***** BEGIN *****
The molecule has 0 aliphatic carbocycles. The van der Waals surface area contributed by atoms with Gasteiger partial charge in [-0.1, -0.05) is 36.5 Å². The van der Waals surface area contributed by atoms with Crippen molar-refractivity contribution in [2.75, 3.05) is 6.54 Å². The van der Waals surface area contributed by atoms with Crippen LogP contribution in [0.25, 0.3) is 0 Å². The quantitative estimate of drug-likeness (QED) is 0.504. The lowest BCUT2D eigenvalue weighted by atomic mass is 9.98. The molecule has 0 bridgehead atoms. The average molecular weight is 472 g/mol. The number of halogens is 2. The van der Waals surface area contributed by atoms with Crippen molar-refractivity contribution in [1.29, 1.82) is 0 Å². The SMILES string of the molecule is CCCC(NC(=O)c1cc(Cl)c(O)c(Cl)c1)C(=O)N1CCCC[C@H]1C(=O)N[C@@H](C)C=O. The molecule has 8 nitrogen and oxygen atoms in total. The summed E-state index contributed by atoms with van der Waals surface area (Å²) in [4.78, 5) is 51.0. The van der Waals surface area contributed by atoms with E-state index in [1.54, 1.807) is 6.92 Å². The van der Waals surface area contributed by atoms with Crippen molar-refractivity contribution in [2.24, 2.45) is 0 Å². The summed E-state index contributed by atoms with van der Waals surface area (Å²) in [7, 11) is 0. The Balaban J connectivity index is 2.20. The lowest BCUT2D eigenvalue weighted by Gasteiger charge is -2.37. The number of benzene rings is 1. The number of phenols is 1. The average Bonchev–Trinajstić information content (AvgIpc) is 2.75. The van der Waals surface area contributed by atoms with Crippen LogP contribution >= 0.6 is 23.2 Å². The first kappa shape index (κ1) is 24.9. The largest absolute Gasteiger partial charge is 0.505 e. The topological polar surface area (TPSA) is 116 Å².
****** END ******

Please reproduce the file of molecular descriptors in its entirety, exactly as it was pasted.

The molecule has 0 aliphatic carbocycles. The van der Waals surface area contributed by atoms with Gasteiger partial charge in [-0.1, -0.05) is 36.5 Å². The van der Waals surface area contributed by atoms with Crippen molar-refractivity contribution in [2.75, 3.05) is 6.54 Å². The van der Waals surface area contributed by atoms with Crippen LogP contribution in [0.25, 0.3) is 0 Å². The quantitative estimate of drug-likeness (QED) is 0.504. The lowest BCUT2D eigenvalue weighted by atomic mass is 9.98. The molecule has 0 bridgehead atoms. The average molecular weight is 472 g/mol. The number of halogens is 2. The van der Waals surface area contributed by atoms with Crippen molar-refractivity contribution in [1.29, 1.82) is 0 Å². The SMILES string of the molecule is CCCC(NC(=O)c1cc(Cl)c(O)c(Cl)c1)C(=O)N1CCCC[C@H]1C(=O)N[C@@H](C)C=O. The molecule has 8 nitrogen and oxygen atoms in total. The summed E-state index contributed by atoms with van der Waals surface area (Å²) in [4.78, 5) is 51.0. The van der Waals surface area contributed by atoms with E-state index in [1.54, 1.807) is 6.92 Å². The van der Waals surface area contributed by atoms with Crippen molar-refractivity contribution in [2.24, 2.45) is 0 Å². The summed E-state index contributed by atoms with van der Waals surface area (Å²) in [7, 11) is 0. The Balaban J connectivity index is 2.20. The lowest BCUT2D eigenvalue weighted by Gasteiger charge is -2.37. The number of benzene rings is 1. The number of phenols is 1. The average Bonchev–Trinajstić information content (AvgIpc) is 2.75. The van der Waals surface area contributed by atoms with Crippen LogP contribution >= 0.6 is 23.2 Å². The first kappa shape index (κ1) is 24.9. The largest absolute Gasteiger partial charge is 0.505 e. The topological polar surface area (TPSA) is 116 Å².